It is the first time a dollar-figure has emerged quantifying the amount Gloriavale could owe the plaintiffs in two landmark Employment Court cases, as they seek payment for lost wages, breach of minimum entitlements, compensation and penalties.
The court’s chief judge Christina Inglis found the men and women were employees, rather than community volunteers, working in factories and on farms or Gloriavale’s domestic teams.
Last July Inglis found Serenity Pilgrim, Anna Courage, Rose Standtrue, Crystal Loyal, Pearl Valor and Virginia Courage worked extremely hard under punishing conditions for years on end preparing food, cooking, cleaning and doing the laundry for Gloriavale’s 600 members.
She said the women were primed as girls to to work on the teams and taught from birth to submit to male leadership in all aspects of their lives.
In an earlier 2022 ruling, Inglis found Hosea Courage, Daniel Pilgrim and Levi Courage were employees from the age of six until they left Gloriavale, working long hours doing strenuous, difficult and sometimes dangerous work when they were still legally required to be at school.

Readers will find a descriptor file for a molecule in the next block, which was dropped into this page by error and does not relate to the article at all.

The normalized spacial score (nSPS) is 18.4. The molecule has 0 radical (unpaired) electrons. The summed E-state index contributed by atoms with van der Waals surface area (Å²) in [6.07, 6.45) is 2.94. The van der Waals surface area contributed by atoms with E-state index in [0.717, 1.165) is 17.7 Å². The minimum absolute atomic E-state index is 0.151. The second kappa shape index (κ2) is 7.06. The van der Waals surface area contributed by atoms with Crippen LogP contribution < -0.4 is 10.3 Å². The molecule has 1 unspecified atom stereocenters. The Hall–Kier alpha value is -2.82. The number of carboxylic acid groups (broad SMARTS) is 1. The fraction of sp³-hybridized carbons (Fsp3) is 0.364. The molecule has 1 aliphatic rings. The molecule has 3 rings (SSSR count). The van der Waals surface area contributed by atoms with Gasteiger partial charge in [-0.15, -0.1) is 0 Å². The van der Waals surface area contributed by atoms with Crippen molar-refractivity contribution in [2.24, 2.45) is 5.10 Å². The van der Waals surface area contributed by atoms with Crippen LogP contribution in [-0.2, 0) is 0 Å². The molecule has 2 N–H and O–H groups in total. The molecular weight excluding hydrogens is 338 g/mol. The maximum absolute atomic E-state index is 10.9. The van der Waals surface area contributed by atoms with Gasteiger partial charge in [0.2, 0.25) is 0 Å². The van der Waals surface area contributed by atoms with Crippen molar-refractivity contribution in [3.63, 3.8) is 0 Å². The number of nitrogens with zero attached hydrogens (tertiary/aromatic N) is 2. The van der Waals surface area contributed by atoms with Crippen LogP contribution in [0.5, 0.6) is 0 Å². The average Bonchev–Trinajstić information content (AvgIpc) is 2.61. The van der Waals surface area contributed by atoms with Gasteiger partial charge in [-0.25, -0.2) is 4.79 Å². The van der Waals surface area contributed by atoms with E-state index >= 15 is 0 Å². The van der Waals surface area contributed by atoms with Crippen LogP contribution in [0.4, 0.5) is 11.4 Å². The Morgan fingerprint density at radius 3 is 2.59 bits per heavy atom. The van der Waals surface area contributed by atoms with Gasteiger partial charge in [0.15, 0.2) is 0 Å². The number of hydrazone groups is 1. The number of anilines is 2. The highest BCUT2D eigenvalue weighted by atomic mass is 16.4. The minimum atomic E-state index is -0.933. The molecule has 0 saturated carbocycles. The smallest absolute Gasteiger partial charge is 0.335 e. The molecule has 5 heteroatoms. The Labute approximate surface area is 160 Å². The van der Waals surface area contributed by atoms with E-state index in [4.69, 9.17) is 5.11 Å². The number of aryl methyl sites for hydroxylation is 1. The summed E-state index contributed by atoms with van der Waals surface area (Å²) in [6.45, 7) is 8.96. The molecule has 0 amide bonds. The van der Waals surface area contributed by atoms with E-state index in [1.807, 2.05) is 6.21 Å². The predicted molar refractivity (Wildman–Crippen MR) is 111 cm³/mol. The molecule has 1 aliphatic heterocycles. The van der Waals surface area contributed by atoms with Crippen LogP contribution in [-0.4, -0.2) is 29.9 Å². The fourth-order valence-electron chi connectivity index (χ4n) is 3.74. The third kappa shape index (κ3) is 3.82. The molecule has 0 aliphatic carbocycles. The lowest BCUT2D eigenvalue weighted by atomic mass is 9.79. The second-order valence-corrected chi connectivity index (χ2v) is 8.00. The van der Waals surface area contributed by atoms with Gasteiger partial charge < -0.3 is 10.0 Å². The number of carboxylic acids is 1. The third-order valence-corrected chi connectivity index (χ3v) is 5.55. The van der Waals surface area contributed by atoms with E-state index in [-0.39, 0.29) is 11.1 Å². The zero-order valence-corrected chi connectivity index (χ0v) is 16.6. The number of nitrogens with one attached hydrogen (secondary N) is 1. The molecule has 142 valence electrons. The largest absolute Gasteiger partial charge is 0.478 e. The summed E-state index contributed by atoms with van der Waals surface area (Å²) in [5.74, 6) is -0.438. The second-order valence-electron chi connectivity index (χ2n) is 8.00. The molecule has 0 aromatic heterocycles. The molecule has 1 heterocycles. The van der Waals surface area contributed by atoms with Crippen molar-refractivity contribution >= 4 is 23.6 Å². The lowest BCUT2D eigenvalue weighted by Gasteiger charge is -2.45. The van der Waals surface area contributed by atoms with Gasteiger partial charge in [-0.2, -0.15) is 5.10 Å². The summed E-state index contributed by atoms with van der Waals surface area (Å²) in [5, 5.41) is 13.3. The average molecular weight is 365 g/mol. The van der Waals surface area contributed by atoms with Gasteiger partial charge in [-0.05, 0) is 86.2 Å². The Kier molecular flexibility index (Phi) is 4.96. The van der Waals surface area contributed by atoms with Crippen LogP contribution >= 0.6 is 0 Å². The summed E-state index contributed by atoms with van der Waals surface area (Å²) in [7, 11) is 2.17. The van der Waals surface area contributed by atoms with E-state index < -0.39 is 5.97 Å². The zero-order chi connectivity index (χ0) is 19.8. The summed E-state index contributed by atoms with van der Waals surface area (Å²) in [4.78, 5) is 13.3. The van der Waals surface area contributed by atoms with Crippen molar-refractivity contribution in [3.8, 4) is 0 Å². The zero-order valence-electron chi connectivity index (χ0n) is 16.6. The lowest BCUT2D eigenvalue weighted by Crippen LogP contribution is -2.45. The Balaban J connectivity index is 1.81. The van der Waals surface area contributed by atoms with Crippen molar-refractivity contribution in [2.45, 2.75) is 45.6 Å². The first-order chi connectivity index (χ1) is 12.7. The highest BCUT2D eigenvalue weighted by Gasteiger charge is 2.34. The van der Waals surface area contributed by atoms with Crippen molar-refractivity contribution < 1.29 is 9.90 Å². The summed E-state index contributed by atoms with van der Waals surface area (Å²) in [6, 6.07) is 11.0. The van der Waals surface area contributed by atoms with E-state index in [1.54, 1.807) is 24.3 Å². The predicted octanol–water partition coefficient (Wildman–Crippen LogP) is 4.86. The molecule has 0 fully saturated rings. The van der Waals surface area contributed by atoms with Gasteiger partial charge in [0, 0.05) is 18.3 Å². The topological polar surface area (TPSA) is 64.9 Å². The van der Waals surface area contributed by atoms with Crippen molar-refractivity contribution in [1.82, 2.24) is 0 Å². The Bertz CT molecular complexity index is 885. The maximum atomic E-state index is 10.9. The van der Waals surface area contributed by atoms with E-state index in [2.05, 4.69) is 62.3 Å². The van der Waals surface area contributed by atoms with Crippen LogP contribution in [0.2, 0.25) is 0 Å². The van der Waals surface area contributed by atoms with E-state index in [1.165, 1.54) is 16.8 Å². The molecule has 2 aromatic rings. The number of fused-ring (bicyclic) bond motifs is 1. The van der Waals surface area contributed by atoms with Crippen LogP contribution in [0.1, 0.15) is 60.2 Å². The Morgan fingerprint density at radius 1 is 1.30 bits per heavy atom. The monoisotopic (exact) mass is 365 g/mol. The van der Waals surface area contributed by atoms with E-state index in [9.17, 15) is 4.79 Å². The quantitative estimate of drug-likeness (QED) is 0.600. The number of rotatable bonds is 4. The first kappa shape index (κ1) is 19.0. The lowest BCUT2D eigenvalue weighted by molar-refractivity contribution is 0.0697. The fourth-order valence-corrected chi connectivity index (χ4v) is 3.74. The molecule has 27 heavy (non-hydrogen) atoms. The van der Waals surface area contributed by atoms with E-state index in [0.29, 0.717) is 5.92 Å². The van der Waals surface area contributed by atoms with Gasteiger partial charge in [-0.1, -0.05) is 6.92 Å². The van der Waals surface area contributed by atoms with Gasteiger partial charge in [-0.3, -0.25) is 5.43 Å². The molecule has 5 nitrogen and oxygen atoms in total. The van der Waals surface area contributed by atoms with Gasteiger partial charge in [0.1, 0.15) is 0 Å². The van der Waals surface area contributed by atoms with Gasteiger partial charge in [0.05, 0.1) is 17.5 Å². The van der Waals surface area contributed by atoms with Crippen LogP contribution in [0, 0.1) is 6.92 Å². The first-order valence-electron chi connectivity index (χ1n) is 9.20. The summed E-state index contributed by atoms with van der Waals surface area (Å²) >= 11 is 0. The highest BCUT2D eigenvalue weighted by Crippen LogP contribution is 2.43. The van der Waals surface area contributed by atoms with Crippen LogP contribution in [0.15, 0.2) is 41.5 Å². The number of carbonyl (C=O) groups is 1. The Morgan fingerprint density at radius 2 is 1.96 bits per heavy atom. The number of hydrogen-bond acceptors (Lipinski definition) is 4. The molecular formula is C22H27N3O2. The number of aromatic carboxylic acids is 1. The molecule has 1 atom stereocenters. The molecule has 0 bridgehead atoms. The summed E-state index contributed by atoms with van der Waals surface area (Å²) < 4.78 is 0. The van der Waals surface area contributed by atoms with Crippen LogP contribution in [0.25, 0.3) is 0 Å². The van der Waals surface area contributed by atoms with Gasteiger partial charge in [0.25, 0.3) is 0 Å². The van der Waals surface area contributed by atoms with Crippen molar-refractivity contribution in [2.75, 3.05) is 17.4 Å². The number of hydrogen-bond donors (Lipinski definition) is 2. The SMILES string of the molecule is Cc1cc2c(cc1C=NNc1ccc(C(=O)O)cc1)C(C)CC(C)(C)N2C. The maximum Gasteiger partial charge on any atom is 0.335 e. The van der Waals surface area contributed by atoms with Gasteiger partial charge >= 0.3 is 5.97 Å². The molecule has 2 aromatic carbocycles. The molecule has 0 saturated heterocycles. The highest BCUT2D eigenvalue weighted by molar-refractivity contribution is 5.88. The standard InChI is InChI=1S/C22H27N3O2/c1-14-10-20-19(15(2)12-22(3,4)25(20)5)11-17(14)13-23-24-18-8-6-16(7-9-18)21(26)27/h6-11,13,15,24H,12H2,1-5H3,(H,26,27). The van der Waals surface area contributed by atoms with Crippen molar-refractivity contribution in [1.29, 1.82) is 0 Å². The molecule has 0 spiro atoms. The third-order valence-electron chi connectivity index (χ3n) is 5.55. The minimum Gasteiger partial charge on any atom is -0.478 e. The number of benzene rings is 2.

Inglis ruled the women’s employer was Gloriavale’s Overseeing Shepherd in a reserved decision released last month, meaning former employees could seek back pay and compensation from the community’s current leader Howard Temple.
The identity of the men’s employer is yet to be determined.
Although the claims to entitlements must first be filed with the Employment Relations Authority (ERA), they could be heard by the court. The parties would likely be directed to mediation.
An ERA spokesperson said the authority could not comment on specific cases.